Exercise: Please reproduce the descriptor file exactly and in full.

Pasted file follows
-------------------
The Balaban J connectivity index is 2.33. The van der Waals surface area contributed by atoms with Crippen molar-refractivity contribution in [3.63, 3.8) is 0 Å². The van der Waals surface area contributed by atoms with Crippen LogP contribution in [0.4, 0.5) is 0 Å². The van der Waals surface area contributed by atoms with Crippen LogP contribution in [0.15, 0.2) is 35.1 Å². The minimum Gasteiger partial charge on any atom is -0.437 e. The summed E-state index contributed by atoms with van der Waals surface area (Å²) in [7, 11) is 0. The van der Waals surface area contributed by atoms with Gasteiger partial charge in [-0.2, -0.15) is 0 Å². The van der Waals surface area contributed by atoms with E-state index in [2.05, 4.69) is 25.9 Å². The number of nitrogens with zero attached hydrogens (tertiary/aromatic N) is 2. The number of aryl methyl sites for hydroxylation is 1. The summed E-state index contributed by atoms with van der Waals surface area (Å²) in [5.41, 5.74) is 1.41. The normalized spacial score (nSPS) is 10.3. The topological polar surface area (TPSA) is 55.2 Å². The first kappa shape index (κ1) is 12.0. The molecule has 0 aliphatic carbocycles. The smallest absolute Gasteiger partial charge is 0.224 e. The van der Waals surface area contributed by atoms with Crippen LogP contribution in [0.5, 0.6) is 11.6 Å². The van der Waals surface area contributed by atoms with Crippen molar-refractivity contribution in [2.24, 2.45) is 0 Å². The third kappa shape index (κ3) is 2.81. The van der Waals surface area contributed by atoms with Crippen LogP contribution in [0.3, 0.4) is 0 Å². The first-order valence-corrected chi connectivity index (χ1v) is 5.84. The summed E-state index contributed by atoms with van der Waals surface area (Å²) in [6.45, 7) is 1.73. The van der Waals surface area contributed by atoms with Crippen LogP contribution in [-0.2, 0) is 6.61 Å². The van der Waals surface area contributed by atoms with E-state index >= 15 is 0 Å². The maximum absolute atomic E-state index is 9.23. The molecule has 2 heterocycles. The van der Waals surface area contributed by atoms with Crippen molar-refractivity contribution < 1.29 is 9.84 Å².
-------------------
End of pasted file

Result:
The Balaban J connectivity index is 2.33. The van der Waals surface area contributed by atoms with Crippen molar-refractivity contribution in [3.63, 3.8) is 0 Å². The van der Waals surface area contributed by atoms with Crippen LogP contribution in [0.4, 0.5) is 0 Å². The van der Waals surface area contributed by atoms with Crippen LogP contribution in [0.15, 0.2) is 35.1 Å². The minimum Gasteiger partial charge on any atom is -0.437 e. The summed E-state index contributed by atoms with van der Waals surface area (Å²) in [7, 11) is 0. The van der Waals surface area contributed by atoms with Gasteiger partial charge in [-0.2, -0.15) is 0 Å². The van der Waals surface area contributed by atoms with E-state index in [2.05, 4.69) is 25.9 Å². The number of nitrogens with zero attached hydrogens (tertiary/aromatic N) is 2. The number of aryl methyl sites for hydroxylation is 1. The summed E-state index contributed by atoms with van der Waals surface area (Å²) in [5.41, 5.74) is 1.41. The normalized spacial score (nSPS) is 10.3. The topological polar surface area (TPSA) is 55.2 Å². The first kappa shape index (κ1) is 12.0. The molecule has 0 aliphatic carbocycles. The smallest absolute Gasteiger partial charge is 0.224 e. The van der Waals surface area contributed by atoms with Crippen LogP contribution in [0.5, 0.6) is 11.6 Å². The van der Waals surface area contributed by atoms with Crippen molar-refractivity contribution in [2.24, 2.45) is 0 Å². The third kappa shape index (κ3) is 2.81. The van der Waals surface area contributed by atoms with Crippen LogP contribution in [0.3, 0.4) is 0 Å². The first-order valence-corrected chi connectivity index (χ1v) is 5.84. The summed E-state index contributed by atoms with van der Waals surface area (Å²) in [6.45, 7) is 1.73. The van der Waals surface area contributed by atoms with Crippen LogP contribution in [-0.2, 0) is 6.61 Å². The van der Waals surface area contributed by atoms with E-state index >= 15 is 0 Å². The maximum absolute atomic E-state index is 9.23. The molecule has 2 heterocycles. The van der Waals surface area contributed by atoms with Crippen molar-refractivity contribution < 1.29 is 9.84 Å².